I don't know how familiar George R. R. Martin may be with the "white man's burden" or colonial history in general, but it's highly unfortunate that his Daenerys storyline (at least as portrayed in the HBO series) seems to slide so well into the same sorts of prejudices that have comforted Europeans and white Americans for centuries. Today, Europeans and Americans perpetually gloss over the histories of exploitation that implicate their predecessors, opting instead to promote self-congratulatory (and often very false) stories of how white people improved the human condition. Again, let's look at that picture with Daenerys:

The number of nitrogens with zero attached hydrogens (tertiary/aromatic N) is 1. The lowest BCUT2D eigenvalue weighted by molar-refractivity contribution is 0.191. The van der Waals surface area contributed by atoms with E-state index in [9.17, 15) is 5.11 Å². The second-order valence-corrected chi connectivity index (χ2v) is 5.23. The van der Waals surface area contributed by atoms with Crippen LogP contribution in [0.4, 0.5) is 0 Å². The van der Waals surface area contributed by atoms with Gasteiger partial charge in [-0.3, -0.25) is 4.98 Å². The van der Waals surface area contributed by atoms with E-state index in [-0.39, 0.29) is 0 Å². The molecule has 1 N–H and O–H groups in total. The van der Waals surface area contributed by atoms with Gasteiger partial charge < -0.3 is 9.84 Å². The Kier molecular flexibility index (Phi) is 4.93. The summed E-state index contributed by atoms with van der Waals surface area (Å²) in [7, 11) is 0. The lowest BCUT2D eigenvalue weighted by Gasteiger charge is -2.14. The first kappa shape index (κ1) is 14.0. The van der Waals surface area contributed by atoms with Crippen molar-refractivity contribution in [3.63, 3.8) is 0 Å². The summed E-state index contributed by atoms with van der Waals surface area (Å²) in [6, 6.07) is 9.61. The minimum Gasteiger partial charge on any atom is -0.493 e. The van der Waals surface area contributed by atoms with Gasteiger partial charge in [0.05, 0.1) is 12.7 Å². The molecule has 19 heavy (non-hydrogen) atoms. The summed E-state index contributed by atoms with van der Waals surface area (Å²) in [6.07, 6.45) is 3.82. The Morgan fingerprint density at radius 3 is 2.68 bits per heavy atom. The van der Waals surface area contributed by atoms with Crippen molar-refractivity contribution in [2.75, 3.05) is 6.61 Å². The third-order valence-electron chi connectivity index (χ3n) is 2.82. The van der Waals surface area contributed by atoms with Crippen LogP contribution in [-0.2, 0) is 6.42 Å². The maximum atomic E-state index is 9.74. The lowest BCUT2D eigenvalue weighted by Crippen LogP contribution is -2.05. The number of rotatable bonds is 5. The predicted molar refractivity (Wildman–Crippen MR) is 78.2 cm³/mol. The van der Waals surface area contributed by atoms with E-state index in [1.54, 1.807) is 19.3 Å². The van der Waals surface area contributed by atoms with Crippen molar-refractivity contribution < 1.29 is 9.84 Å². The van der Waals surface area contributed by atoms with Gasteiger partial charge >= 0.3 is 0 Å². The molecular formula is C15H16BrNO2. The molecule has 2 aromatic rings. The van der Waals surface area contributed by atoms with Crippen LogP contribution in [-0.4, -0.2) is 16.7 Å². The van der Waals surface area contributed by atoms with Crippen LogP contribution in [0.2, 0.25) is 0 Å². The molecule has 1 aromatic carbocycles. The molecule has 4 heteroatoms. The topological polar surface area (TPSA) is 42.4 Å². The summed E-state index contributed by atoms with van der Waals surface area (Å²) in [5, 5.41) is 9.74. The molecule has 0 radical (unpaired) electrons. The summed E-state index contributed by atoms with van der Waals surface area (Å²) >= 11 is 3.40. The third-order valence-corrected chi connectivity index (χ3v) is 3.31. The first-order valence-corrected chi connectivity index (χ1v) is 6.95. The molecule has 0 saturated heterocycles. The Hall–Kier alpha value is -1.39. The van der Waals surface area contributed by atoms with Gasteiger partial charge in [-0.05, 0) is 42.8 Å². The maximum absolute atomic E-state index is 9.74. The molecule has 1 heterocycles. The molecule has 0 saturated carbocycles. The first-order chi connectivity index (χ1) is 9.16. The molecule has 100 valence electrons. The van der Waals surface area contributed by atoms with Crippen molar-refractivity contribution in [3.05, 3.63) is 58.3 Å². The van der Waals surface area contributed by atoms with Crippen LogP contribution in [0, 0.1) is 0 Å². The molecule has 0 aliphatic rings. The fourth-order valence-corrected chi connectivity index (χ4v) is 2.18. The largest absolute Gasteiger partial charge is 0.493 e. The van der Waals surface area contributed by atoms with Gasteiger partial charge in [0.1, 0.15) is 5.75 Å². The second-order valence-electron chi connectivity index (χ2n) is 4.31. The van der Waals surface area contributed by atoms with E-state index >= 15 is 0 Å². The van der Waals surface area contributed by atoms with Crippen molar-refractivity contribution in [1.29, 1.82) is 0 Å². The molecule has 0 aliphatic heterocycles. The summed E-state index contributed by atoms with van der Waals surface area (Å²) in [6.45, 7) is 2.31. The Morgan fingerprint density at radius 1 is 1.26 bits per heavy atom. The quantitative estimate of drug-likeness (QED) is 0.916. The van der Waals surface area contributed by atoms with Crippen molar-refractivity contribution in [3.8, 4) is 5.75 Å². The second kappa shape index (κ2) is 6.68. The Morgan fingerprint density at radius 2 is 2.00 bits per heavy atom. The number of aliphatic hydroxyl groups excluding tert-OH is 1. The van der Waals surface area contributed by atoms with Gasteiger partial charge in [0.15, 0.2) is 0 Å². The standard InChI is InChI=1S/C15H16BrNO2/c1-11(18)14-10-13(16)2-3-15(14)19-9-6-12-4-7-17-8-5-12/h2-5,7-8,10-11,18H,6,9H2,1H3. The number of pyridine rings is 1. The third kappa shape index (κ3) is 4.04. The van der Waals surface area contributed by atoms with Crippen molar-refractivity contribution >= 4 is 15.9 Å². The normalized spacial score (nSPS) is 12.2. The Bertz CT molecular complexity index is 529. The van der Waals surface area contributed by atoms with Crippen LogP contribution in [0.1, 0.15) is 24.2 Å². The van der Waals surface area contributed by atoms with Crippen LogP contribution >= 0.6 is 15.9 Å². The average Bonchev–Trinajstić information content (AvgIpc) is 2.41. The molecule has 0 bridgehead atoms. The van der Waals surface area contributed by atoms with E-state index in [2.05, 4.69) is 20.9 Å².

Are you ok with that image? It actually makes me very uncomfortable, if not disgusted, and I hope by now you can understand why. Let me know what you think.

[Note: This blogger pointed out Dany's ethnocentrism weeks ago while this one argued in response while also stating that "the representation of non-Westerosi cultures and races is one of the most problematic elements of the series." Both are worth a read, and I think they both make legitimate points.]